This week’s Photo of the Week is from one of my favorite small cities, Annapolis, Maryland. Perhaps it’s one of my favorite small cities because I spent ten years of my younger adult life living in or near Annapolis. The photo is of a very busy Main Street. The photo was taken from Church Circle at the top of Main Street looking down to the City Dock and the old market place, which was where slaves were auctioned until sometime in the 1800’s. That’s not one of Annapolis’ (founded 1649) most endearing historical footnotes, but it is still part of the history of this city that also served as the capital of the, still, new United States (1783-1784). More specifically, the photo was taken from the point where Main Street and Duke of Gloucester Street meet across the street from St. Anne’s Church on Church Circle. On that corner is the historic (since the 1700’s) 44 room Maryland Inn and the Treaty of Paris Restaurant. You can see the restaurant’s banner in the photo. This was a regular venue for famed jazz guitarist Charlie Byrd until his death.
I had the great privilege of living in or near Annapolis from 1974 until 1984 and it’s the birthplace of my son. The city is the home of the U.S Naval Academy, which brought a lot of activity during the various college sports seasons. It also hosted two large boating shows a week apart, one for the sailing enthusiasts (affectionately called “raghaulers”) and the other for the motor driven vessels (called the “stinkpotters”). Annapolis considered itself the “Sailing Capital.”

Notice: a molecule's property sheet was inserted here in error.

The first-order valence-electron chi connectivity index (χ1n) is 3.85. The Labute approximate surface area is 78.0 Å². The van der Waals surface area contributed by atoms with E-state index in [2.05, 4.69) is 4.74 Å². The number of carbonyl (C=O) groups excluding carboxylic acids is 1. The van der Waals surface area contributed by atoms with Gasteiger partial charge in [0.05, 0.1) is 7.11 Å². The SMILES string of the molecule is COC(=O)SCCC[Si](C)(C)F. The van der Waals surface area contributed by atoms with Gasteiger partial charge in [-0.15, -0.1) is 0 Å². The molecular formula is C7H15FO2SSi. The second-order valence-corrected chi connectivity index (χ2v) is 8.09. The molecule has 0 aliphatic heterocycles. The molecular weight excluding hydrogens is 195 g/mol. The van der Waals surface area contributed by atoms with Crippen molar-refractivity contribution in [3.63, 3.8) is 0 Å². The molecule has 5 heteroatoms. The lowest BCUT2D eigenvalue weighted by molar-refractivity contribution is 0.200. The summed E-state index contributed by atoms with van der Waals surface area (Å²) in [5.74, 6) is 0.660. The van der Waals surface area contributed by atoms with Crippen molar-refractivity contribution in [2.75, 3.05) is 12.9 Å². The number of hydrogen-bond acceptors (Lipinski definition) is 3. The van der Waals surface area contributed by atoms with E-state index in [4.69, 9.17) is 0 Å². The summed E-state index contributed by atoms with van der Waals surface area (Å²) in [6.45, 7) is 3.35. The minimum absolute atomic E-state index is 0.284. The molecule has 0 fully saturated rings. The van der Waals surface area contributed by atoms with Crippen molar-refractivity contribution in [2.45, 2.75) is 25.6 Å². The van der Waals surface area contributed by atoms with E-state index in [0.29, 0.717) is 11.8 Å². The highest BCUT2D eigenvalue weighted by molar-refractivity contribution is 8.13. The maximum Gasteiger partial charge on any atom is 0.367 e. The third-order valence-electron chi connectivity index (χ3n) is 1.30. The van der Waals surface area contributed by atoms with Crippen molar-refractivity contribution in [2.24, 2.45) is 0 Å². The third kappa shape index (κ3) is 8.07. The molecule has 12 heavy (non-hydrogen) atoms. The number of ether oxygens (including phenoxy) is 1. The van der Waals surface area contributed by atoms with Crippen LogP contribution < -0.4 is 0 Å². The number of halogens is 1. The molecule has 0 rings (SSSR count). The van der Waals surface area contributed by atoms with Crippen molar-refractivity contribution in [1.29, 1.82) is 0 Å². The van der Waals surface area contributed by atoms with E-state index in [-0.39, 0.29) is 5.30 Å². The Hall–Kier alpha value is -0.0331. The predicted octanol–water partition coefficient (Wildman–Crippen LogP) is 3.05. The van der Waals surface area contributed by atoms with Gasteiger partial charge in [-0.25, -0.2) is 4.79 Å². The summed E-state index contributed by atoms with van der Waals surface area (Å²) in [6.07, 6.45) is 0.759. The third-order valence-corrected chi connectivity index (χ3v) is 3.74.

The city hadn’t realized the great growth and development surge that began about the time we moved from Annapolis. Parking was easy almost anytime in downtown. There were great pubs, restaurants and touristy boutiques along with craft artisans who made and sold their wares in the 200 to 300 year old buildings and shops. Fresh seafood was (and still is) a major menu item, especially oysters and blue crabs, in season.
One of my favorite eateries is a small delicatessen, Chick & Ruth’s Deli, on Main Street.
It’s been there since 1965 and features (very large) sandwiches bearing the names of politicians from Maryland (since Annapolis is the state capital), Annapolis and national repute. Even Golda Meir is remembered with a bagel & lox sandwich. Their old-fashioned, handmade milkshakes are to die for. And another quaint little custom is their recitation of the Pledge of Allegiance each morning, which the public is invited to participate in. There is also a charming bed and breakfast above the deli.
Annapolis has evolved over the past 27 years and has become much more populous, congested and pricey. But, I have very fond memories of my ten Annapolis years. They will always remain very special to me.